Windows home server will also be able to share printers that are connected to it to all users. This way one printer can be used by all users of a Home Network without having to purchase print server devices.
Windows home server also features several additional tools. For example it allows you to connect back to your file shares across the Internet using a web browser so that you can share your files with friends and family or access them from another PC. If you are running windows XP Professional, Windows Vista business, Windows Vista enterprise or Windows Vista ultimate, you can remote control your PC on your Home Network across the Internet just using the web browser. I have made the suggestion to Microsoft, that if an end user purchases windows home server and is running Windows Vista home premium, that they may allow remote control to the platform as well. I have not as yet tested a connection to an XP pro machine, but I have a remote controlled to the server. This feature is found in windows small business server 2003 and works extremely well, so I’m assuming that it’ll work just as well under this server package.
Microsoft has just released a software developers kit for windows home server which will allow vendors to create additional applications to extend the functionality of the home server. With this SDK we should see some additional applications available close to the final release of the product.
In my earlier post I indicated that the hardware requirements are not very rigid. All you need to install a server is a 1 GHz processor, 512 MB of ram and they 80 GB hard drive. This will allow for virtually any PC sold in the last four years to be used as the home server without too many hardware upgrades. One word of caution though, older hardware is more likely to break down sooner, especially hard drives, so I would suggest that if are using an older PC you consider at least replacing the hard drive before installing the server. In this way you can also install a larger hard drive at a minimal upgrade cost and use the second one as a second drive and the server.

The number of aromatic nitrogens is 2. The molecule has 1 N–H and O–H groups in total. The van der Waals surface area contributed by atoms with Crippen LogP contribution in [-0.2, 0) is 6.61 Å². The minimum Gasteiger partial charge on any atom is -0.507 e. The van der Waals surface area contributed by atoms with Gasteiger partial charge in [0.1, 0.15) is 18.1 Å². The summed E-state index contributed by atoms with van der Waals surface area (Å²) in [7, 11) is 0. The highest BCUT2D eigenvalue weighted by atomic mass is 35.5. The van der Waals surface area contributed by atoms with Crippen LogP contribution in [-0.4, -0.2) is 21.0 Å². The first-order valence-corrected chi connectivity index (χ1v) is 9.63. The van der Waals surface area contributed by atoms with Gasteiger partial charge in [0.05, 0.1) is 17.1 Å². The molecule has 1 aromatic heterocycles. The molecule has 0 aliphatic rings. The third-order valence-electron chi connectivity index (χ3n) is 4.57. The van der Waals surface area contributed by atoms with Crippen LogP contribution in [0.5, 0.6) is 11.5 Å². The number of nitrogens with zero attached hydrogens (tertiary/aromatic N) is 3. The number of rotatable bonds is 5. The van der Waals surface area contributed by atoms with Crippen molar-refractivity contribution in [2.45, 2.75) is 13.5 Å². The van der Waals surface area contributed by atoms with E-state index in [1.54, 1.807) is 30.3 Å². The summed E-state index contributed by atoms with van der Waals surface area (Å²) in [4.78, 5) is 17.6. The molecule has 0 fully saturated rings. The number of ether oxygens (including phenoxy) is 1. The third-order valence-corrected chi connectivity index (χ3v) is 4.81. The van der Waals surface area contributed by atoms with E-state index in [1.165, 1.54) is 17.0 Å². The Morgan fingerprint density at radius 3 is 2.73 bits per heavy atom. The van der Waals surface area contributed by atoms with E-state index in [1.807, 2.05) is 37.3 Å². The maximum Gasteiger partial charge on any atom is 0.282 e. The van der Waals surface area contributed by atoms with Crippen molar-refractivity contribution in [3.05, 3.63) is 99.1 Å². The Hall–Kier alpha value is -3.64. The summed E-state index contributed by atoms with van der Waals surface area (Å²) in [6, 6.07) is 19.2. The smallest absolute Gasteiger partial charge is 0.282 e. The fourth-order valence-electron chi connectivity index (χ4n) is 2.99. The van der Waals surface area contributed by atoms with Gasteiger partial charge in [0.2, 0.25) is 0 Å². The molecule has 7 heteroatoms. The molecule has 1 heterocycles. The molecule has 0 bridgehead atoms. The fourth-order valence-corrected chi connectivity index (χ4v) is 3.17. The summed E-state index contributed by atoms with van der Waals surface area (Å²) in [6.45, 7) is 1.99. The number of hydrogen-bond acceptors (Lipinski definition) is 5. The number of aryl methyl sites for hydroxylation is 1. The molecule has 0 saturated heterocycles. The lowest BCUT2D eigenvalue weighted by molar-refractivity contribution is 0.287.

As we are in beta two, I would suspect that we would see at least two release candidates before the software is made available to the public. I would guess that the time frame for release it be in the summer or early fall of 2007. It is still unclear if it will be available as this offer only purchase, available at retail or an OEM product. I’m also sure that we will see hardware appliances sold by the major tier one manufacturers. Regardless of how it is being sold we are recommending this product to most of our end users even if they only have one computer laptop. Our experiences show that most home users don’t have an adequate backup plan to deal with important documents, downloaded music or digital pictures.
Since the time I started writing this and before I published it, Windows Home Server has gone to Consumer Technology Preview (CTP). This means that if you want to get a head start on the WHS server you can apply to download it. Visit the Microsoft Home Server Website http://www.microsoft.com/windowshomeserver and follow the links. You will have to fill out a brief questionnaire at the site and log in using a Windows Live Account.
I have also been thinking about configuration for these Home servers going forward. I think that the configurations we will be offering at Sysguy Consulting will be based on clients risk strategy. If they are looking at using an old PC to run the WHS, we would advice adding a new hard drive and using file replication as a backup. If they are looking at getting a brand new box, an AMD Sempron or Intel Celeron Processor would be fine. Hard Drives and setup could be chosen based on if the client is looking at a large amount of storage space or if they want data protection.
I still feel that the Windows Home Server product is a real winner! It answers a small problem that is often neglected by home users until it is too late and that is backing up important files and documents. So far the product has been very stable and I would encourage people to look at this very seriously as soon as it is available later in 2007.